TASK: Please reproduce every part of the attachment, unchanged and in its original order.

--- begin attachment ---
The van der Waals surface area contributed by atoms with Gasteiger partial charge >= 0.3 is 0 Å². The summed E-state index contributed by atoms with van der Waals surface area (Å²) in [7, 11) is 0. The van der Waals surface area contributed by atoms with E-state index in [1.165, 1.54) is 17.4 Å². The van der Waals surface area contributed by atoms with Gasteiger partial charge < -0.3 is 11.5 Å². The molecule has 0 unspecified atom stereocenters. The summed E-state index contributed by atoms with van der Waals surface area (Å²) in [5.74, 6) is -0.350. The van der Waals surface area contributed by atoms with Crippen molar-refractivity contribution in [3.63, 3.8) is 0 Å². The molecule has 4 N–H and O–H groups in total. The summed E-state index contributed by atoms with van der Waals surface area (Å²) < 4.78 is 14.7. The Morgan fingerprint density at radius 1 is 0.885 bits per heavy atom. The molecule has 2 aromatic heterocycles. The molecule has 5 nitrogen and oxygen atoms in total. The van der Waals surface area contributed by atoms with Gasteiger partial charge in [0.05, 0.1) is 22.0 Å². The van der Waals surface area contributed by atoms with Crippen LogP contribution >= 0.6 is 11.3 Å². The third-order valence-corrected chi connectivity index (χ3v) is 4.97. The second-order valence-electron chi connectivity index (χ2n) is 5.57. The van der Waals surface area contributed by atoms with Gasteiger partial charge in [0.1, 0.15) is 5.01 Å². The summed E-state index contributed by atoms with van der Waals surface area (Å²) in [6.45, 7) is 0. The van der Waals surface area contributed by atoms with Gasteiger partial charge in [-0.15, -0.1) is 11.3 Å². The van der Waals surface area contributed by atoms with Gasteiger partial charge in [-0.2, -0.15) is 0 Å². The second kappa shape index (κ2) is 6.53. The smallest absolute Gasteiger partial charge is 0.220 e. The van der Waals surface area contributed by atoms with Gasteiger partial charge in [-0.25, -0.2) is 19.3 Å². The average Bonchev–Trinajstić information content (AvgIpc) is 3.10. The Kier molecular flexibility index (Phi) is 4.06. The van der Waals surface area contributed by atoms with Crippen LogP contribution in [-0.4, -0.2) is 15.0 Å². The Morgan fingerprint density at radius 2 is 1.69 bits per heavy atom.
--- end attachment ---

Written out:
The van der Waals surface area contributed by atoms with Gasteiger partial charge >= 0.3 is 0 Å². The summed E-state index contributed by atoms with van der Waals surface area (Å²) in [7, 11) is 0. The van der Waals surface area contributed by atoms with E-state index in [1.165, 1.54) is 17.4 Å². The van der Waals surface area contributed by atoms with Gasteiger partial charge < -0.3 is 11.5 Å². The molecule has 0 unspecified atom stereocenters. The summed E-state index contributed by atoms with van der Waals surface area (Å²) in [5.74, 6) is -0.350. The van der Waals surface area contributed by atoms with Crippen molar-refractivity contribution in [3.63, 3.8) is 0 Å². The molecule has 4 N–H and O–H groups in total. The summed E-state index contributed by atoms with van der Waals surface area (Å²) < 4.78 is 14.7. The Morgan fingerprint density at radius 1 is 0.885 bits per heavy atom. The molecule has 2 aromatic heterocycles. The molecule has 5 nitrogen and oxygen atoms in total. The van der Waals surface area contributed by atoms with Gasteiger partial charge in [0.05, 0.1) is 22.0 Å². The van der Waals surface area contributed by atoms with Crippen LogP contribution >= 0.6 is 11.3 Å². The third-order valence-corrected chi connectivity index (χ3v) is 4.97. The second-order valence-electron chi connectivity index (χ2n) is 5.57. The van der Waals surface area contributed by atoms with Gasteiger partial charge in [0.1, 0.15) is 5.01 Å². The summed E-state index contributed by atoms with van der Waals surface area (Å²) in [6.45, 7) is 0. The van der Waals surface area contributed by atoms with Gasteiger partial charge in [-0.15, -0.1) is 11.3 Å². The van der Waals surface area contributed by atoms with Gasteiger partial charge in [-0.2, -0.15) is 0 Å². The second kappa shape index (κ2) is 6.53. The smallest absolute Gasteiger partial charge is 0.220 e. The van der Waals surface area contributed by atoms with Gasteiger partial charge in [-0.25, -0.2) is 19.3 Å². The average Bonchev–Trinajstić information content (AvgIpc) is 3.10. The Kier molecular flexibility index (Phi) is 4.06. The van der Waals surface area contributed by atoms with Crippen LogP contribution in [-0.4, -0.2) is 15.0 Å². The Morgan fingerprint density at radius 2 is 1.69 bits per heavy atom.